The St. Louis Symphony Orchestra (SLSO) is teaming up with the Mizzou New Music Initiative in a unique joint venture, giving students the chance to have their compositions played for the first time by a professional orchestra.
Three students were chosen recently to have their music played by members of the St. Louis Symphony, under the baton of SLSO Resident Conductor Gemma New. She picked the three finalists from a pool of six entries selected for submission by the University.
“I thought they were really beautiful,” New said. “The composers were focused on getting a lyrical lush texture for a lot of their music and there were deep emotions behind the compositions.”
This is the second year for the competition, which began after a discussion in 2015 between Stefan Freund, the Artistic Director of the Mizzou New Music Initiative and then-SLSO Music Director David Robertson.
“It is truly an amazing experience,” Freund said. “We have some composers who are from St. Louis who grew up coming to Powell Hall and hearing this amazing orchestra and now they have the opportunity to sit in this amazing space and hear their music being performed. It is really electrifying.”
The pieces run six to ten minutes, and are written for a 40-piece chamber orchestra.
“For me, it is like seeing your kid for the first time when you are giving birth,” said Libby Roberts, one of the three composers whose work was selected for a reading by the orchestra. “This is what I have been waiting for and I don’t even know how to emotionally cope with what is about to happen.”
The program is done in two parts: The first, on October 31, was a reading by the orchestra at Powell Hall for the composers to hear their work played. Following the performances, the students met with the Resident Conductor for a critique session. The second part is a public performance by the symphony in the spring, after the composers have had a chance to rework their music.
“Giving feedback is offering some very realistic notes, so I try to be quite practical,” New said. “Before I came to rehearsal, I put in a light blue marker over all the scores notes I’d like to share with the composers.”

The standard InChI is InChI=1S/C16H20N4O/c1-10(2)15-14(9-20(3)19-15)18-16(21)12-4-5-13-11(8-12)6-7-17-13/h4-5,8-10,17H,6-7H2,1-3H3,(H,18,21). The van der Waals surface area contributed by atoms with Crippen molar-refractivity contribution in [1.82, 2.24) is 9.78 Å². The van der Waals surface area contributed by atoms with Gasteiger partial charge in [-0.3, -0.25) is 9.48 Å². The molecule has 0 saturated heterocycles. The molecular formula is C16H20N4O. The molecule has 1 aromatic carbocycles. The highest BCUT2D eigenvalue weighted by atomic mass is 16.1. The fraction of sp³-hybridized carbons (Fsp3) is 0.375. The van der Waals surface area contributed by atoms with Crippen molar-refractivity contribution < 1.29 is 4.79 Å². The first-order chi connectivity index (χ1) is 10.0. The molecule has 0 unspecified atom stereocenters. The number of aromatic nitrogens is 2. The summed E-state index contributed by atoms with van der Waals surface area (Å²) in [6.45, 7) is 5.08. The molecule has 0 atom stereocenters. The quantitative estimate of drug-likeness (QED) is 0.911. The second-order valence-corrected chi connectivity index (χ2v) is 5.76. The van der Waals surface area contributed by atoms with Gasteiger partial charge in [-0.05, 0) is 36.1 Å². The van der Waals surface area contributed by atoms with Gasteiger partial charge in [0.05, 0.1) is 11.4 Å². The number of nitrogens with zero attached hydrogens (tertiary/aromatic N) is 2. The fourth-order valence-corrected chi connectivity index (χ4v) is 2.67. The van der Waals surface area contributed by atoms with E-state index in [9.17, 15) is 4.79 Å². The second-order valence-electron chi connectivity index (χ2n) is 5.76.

“It’s not always telling them or critiquing them, it’s asking them questions saying, ‘did you want this here,’ or ‘was this your intention?’ These are questions we’d love to ask Beethoven,” said New.
“They said exactly what they needed to say, they were honest about things,” said Roberts.
Each of the compositions also has a story behind it.
For Roberts, her piece, “The Lament of Orpheus,” is based on a Greek Myth.
Composer Mikkel Christensen wrote, “For a Thousand Days,” which he based on a hard rock song called “976-EVIL.”
And Ben Colagiovanni, the only undergraduate among the final three, and the only one of them from St. Louis, based his composition, “Slow Burn,” on a real-life experience.
“I missed a year of school because of an intestinal parasite and I had a lot of grief associated with that,” Colagiovanni said. “I just wanted to write a piece about dealing with that sadness and for me it was a very slow process and just when I thought I had gotten over everything, I realized I was never going to get over it so, the piece is kind of inspired by those feelings,” he said.
The New Music Initiative is funded by the Sinquefield Charitable Foundation, led by Dr. Jeanne and Rex Sinquefield, which also made the lead gift for Mizzou’s new School of Music building now under construction.
“We want to find and grow composers here in the State of Missouri,” Freund said. “We also want to create new opportunities for the performance of new music because to have a vibrant new music community you need composers, you need performers and you also need an audience,” he said.
“I always love it because you get to explore a new voice. Every composer has a unique way of writing and conceptualizing music so it is really fun, it is a good adventure,” said New.
“It is always a leap of faith whenever you challenge a student with an opportunity like this,” Freund said. We are very fortunate at the University of Missouri to have students like this that rise to the challenge time and time again.”
The public performance of the three compositions will be held April 3, at Powell Hall.